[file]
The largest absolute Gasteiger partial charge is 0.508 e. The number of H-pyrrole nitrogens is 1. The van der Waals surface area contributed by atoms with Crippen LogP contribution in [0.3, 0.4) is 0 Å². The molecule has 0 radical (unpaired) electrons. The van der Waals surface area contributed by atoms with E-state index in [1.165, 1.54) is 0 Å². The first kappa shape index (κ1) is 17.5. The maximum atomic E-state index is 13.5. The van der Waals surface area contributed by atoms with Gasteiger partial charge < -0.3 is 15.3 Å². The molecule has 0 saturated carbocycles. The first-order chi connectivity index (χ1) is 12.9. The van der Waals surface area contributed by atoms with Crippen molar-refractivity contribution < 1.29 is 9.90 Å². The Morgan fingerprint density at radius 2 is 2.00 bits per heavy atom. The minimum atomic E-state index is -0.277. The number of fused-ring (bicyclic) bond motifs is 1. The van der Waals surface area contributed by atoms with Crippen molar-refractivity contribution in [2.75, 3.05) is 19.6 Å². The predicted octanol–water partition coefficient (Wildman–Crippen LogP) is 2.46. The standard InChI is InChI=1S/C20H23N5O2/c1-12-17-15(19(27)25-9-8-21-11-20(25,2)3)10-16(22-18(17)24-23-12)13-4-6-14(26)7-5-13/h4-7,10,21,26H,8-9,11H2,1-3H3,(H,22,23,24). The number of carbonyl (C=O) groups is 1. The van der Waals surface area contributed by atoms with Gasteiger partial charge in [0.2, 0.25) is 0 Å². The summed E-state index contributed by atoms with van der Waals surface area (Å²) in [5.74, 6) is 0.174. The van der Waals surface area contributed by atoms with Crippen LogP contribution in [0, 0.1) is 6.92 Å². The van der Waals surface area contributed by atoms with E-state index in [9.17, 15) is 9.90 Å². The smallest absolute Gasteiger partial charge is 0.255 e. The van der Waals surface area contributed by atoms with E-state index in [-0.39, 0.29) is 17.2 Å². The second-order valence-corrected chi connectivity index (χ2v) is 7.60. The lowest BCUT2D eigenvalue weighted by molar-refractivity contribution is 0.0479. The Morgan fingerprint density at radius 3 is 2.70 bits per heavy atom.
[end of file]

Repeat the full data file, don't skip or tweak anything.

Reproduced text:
The largest absolute Gasteiger partial charge is 0.508 e. The number of H-pyrrole nitrogens is 1. The van der Waals surface area contributed by atoms with Crippen LogP contribution in [0.3, 0.4) is 0 Å². The molecule has 0 radical (unpaired) electrons. The van der Waals surface area contributed by atoms with E-state index in [1.165, 1.54) is 0 Å². The first kappa shape index (κ1) is 17.5. The maximum atomic E-state index is 13.5. The van der Waals surface area contributed by atoms with Gasteiger partial charge < -0.3 is 15.3 Å². The molecule has 0 saturated carbocycles. The first-order chi connectivity index (χ1) is 12.9. The van der Waals surface area contributed by atoms with Crippen molar-refractivity contribution < 1.29 is 9.90 Å². The Morgan fingerprint density at radius 2 is 2.00 bits per heavy atom. The minimum atomic E-state index is -0.277. The number of fused-ring (bicyclic) bond motifs is 1. The van der Waals surface area contributed by atoms with Crippen molar-refractivity contribution in [2.75, 3.05) is 19.6 Å². The predicted octanol–water partition coefficient (Wildman–Crippen LogP) is 2.46. The standard InChI is InChI=1S/C20H23N5O2/c1-12-17-15(19(27)25-9-8-21-11-20(25,2)3)10-16(22-18(17)24-23-12)13-4-6-14(26)7-5-13/h4-7,10,21,26H,8-9,11H2,1-3H3,(H,22,23,24). The number of carbonyl (C=O) groups is 1. The van der Waals surface area contributed by atoms with Gasteiger partial charge in [0.2, 0.25) is 0 Å². The summed E-state index contributed by atoms with van der Waals surface area (Å²) in [5.74, 6) is 0.174. The van der Waals surface area contributed by atoms with Crippen LogP contribution in [0, 0.1) is 6.92 Å². The van der Waals surface area contributed by atoms with E-state index in [9.17, 15) is 9.90 Å². The smallest absolute Gasteiger partial charge is 0.255 e. The van der Waals surface area contributed by atoms with E-state index in [-0.39, 0.29) is 17.2 Å². The second-order valence-corrected chi connectivity index (χ2v) is 7.60. The lowest BCUT2D eigenvalue weighted by molar-refractivity contribution is 0.0479. The Morgan fingerprint density at radius 3 is 2.70 bits per heavy atom.